Sallow Dish with Flower and Butterfly Design

  • Jingdezhen kiln, China
  • China, late Ming to early Qing period
  • 17th century
  • Jingdezhen ware, Ko-sometsuke type
  • H-3.3 D-23
Catalogue Entry

The ceramics known in Japan as "ko‐sometsuke" are actually Chinese porcelains with underglaze blue decoration created at the non‐imperial kilns at Jingdezhen during China's late Ming and early Qing dynasties. Originally these wares were used as everyday dishes by the common classes, and hence there are almost no extant examples of these wares found in China or the west today. It is also clear that a large percentage of the production of these kilns was made on order for export to Japan, and thus the majority of extant examples were handed down in Japanese collections. The beauty of ko‐sometsuke lies in its soft glaze and the interesting patterns created in underglaze blue decoration. These designs include images of animals, birds, butterflies, fish and shellfish, plants and other stylized forms, and often we can discern the tastes and preferences of the tea ceremony master who ordered the specific work to be created. Ko‐sometsuke works often have a creeping glaze tendency due to the difference in shrinkage rates of the body clay and glaze. Of course, the fewer of these creeping glaze edges, the more accomplished the work. Similarly the higher grade of these wares is distinguished by a particularly vivid bloom of the underglaze blue.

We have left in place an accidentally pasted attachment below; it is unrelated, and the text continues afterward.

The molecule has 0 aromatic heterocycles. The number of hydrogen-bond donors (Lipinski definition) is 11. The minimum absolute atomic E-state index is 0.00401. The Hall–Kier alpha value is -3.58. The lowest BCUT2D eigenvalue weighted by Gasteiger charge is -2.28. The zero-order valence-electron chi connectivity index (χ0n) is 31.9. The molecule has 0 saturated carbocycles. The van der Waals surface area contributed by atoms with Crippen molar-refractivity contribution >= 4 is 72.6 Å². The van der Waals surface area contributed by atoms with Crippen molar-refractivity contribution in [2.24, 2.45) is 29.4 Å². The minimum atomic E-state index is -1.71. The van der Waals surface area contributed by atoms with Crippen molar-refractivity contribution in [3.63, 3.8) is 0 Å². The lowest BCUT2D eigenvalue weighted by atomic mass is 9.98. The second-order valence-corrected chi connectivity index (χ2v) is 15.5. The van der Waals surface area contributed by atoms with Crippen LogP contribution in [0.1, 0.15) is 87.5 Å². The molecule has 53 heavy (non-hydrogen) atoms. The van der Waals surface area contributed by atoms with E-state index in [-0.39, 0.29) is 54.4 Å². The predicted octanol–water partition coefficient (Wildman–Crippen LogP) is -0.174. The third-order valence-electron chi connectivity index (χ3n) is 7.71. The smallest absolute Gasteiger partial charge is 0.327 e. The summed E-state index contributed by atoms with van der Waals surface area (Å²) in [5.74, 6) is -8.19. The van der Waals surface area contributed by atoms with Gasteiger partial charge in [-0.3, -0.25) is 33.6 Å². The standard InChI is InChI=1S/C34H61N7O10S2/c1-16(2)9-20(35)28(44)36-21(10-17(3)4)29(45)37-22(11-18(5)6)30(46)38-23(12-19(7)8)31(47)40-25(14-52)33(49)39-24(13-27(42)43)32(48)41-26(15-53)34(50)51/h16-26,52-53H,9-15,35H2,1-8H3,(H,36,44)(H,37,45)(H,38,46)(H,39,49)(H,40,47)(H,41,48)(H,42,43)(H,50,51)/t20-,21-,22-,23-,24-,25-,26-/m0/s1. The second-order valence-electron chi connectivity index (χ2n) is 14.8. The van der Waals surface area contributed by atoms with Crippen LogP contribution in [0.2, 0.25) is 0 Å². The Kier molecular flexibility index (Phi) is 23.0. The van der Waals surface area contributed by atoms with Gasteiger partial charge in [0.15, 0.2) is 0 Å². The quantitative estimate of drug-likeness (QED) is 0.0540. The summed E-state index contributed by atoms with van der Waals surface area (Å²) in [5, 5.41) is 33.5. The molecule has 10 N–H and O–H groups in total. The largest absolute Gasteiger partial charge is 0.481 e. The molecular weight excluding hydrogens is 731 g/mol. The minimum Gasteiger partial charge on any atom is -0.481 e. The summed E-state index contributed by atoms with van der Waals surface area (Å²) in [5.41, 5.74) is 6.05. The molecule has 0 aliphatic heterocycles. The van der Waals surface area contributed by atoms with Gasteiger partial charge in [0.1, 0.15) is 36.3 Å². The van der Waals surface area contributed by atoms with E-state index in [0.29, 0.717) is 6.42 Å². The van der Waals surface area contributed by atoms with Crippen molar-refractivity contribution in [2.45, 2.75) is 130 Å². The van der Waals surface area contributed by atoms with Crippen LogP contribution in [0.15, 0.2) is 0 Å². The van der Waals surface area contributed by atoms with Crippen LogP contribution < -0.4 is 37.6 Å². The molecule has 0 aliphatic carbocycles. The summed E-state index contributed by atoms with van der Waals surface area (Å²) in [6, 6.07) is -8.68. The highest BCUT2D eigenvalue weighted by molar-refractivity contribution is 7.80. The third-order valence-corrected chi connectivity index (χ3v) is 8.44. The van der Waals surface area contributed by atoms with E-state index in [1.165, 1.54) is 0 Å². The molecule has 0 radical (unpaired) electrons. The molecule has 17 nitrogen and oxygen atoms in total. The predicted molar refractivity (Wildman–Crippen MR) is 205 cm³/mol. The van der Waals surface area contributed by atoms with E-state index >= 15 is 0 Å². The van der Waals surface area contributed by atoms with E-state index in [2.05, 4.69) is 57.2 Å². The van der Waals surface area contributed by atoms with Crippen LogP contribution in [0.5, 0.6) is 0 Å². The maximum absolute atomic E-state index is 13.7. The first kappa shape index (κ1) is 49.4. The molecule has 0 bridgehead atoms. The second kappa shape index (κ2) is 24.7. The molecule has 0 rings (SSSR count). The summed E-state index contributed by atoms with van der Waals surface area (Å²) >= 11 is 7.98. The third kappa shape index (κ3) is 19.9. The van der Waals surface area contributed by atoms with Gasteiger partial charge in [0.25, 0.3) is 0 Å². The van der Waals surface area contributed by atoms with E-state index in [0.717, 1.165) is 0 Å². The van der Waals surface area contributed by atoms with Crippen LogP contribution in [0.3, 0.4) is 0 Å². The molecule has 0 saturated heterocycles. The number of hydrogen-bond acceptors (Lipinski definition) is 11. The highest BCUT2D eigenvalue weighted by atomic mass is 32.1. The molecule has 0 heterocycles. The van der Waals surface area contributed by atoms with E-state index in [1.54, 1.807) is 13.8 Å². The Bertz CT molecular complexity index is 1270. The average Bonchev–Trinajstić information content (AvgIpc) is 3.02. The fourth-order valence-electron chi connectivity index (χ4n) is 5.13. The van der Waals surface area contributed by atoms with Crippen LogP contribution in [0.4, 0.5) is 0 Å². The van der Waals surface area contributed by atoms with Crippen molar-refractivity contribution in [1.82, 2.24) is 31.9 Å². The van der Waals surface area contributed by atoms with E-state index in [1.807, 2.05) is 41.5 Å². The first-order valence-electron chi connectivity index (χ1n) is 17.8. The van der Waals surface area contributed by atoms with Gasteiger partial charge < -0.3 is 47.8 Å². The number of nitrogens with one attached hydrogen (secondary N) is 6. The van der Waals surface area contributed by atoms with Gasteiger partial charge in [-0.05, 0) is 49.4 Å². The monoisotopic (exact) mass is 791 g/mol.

It is thought that this bowl would have been originally one of a set, but today this one bowl is all that remains. The central flower is surrounded by four flying butterflies, and their quiet elegance makes this a particularly lovely, spring‐like bowl. The edge is sharp, pointed edges, while the bottom has been left unglazed with a open‐holed foot style.